The restoration process for the Pietà used Michelangelo’s own materials as well as integrated substitutions. Another case that followed suit, although in a different fashion, is the treatment of Rembrandt’s painting Danaë (see Figures 2.2a and 2.2b) in the Hermitage Museum, which was badly damaged in 1985 when a vandal slashed the canvas with a knife and splashed acid on its surface. Restoration took twelve years of painstaking work, with authenticity paramount on the minds of the restorers. Despite pressure from government officials to overpaint and put a prize exhibit back on view quickly, they settled on inpainting blank areas around patches of existing original paint in the fashion of a mosaic. As a museum staff member explained,

We were very careful with original pigments. Any repainting means dissonance. . . . Some parts are 100 percent Rembrandt, some are 50 percent Rembrandt, and some had to be redone. . . . What the visitor sees is not “the original,” and we would never put it forward as such. But the spirit of Rembrandt is intact.54

The goal was achieved of presenting the painting in a way that viewers can recognize the workmanship of the artist but also realize that it is now a weaker version of its former self. When seen from a distance of ten or fifteen feet, evidence of the repair fades, while in a close-up observation problematic areas can be distinguished.

The question of how much restoration is too much—so that authenticity has been compromised—is subject to differing views among museum officials when restoring works of art and to various positions among philosophers, as well as the absence of a definitive answer in the courts. What constitutes in-authenticity as a result of restoration has variable interpretations. Even without intentional deception on the part of the restorer à la Hebborn, Jef Van der Veken, Lothar Malskat, and other figures in the history of art forgery, unintended


Figure 2.2a. Danaë by Rembrandt, 1636, oil on canvas, 185 × 203 cm, after the canvas was damaged in 1985 and prior to restoration. Reuters/Alamy Stock Photo


Figure 2.2b. Danaë by Rembrandt, after restoration. Alamy Stock Photo

deception may occur. But there is not a zero-sum formula or line to be crossed that determines when that happens. Still, without clear-cut guidelines to follow, commercial interests in the evaluation of art objects make financial determinations of their worth that take into account changes made by restoration. Two of the court cases cited previously provide examples.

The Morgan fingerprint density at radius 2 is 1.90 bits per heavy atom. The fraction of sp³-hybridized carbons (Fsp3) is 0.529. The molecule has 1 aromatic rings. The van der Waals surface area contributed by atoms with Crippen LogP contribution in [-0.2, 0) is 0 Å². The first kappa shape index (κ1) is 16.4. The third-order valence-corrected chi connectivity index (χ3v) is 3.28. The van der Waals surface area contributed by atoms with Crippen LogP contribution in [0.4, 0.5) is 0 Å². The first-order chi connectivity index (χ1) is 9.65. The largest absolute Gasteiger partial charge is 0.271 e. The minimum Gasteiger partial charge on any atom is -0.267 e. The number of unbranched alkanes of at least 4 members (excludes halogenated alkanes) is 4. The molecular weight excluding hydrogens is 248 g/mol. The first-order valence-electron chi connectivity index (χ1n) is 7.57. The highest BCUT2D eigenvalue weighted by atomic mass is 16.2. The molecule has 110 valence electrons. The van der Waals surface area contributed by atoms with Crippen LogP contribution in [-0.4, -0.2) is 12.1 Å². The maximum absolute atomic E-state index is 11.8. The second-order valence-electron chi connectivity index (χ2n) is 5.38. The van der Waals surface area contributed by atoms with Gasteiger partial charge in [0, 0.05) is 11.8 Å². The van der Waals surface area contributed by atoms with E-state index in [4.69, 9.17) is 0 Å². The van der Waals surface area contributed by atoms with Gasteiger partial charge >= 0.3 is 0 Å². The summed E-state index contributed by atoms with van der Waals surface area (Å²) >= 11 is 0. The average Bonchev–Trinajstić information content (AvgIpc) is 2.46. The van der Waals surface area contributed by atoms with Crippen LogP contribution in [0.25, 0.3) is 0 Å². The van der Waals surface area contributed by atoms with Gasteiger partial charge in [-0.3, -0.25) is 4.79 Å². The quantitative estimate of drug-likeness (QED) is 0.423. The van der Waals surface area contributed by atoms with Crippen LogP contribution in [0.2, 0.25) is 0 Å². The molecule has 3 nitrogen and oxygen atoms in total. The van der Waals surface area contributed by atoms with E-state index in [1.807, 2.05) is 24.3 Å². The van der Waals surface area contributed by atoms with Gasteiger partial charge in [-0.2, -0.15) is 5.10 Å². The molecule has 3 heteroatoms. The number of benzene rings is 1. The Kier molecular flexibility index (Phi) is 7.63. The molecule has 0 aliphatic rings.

In the Monaghan case, the value claimed for the donated painting was $80,000, supported by documentation from an appraiser who stated that it was in good condition. Although its status as inauthentic was determined later on connoisseurial grounds rather than overrestoration, the discovery that only 40 percent of the original paint remained on the canvas devalued the work monetarily. The experts who declared the painting was inauthentic estimated its fair market value to be $3,000 at the time it was listed as a charitable deduction. One of the experts said this was the proper value even if the painting were an original, given the extensive restoration that had occurred. Similarly in the Ferrari case, when during the trial the works in question were said to have undergone restoration not recognized at the time they were declared as a charitable deduction, their monetary worth dropped. The most notable change was for a Jaina figurine originally appraised at $18,000, which the professional who had done the appraisal now estimated at $500 after recognizing its considerable restoration. With other objects, he revised his estimates to a lesser extent, including a Mayan cylinder base originally listed at $30,000 lowered to between $15,000 and $20,000. Restoration, then, clearly can reduce the commercial value of artworks, whether or not their authenticity is in question. This downward revaluation suggests a perspective in which authenticity is seen as lost in degrees, with the extent of the loss being an individual matter for each object in question that is determined by expert opinions.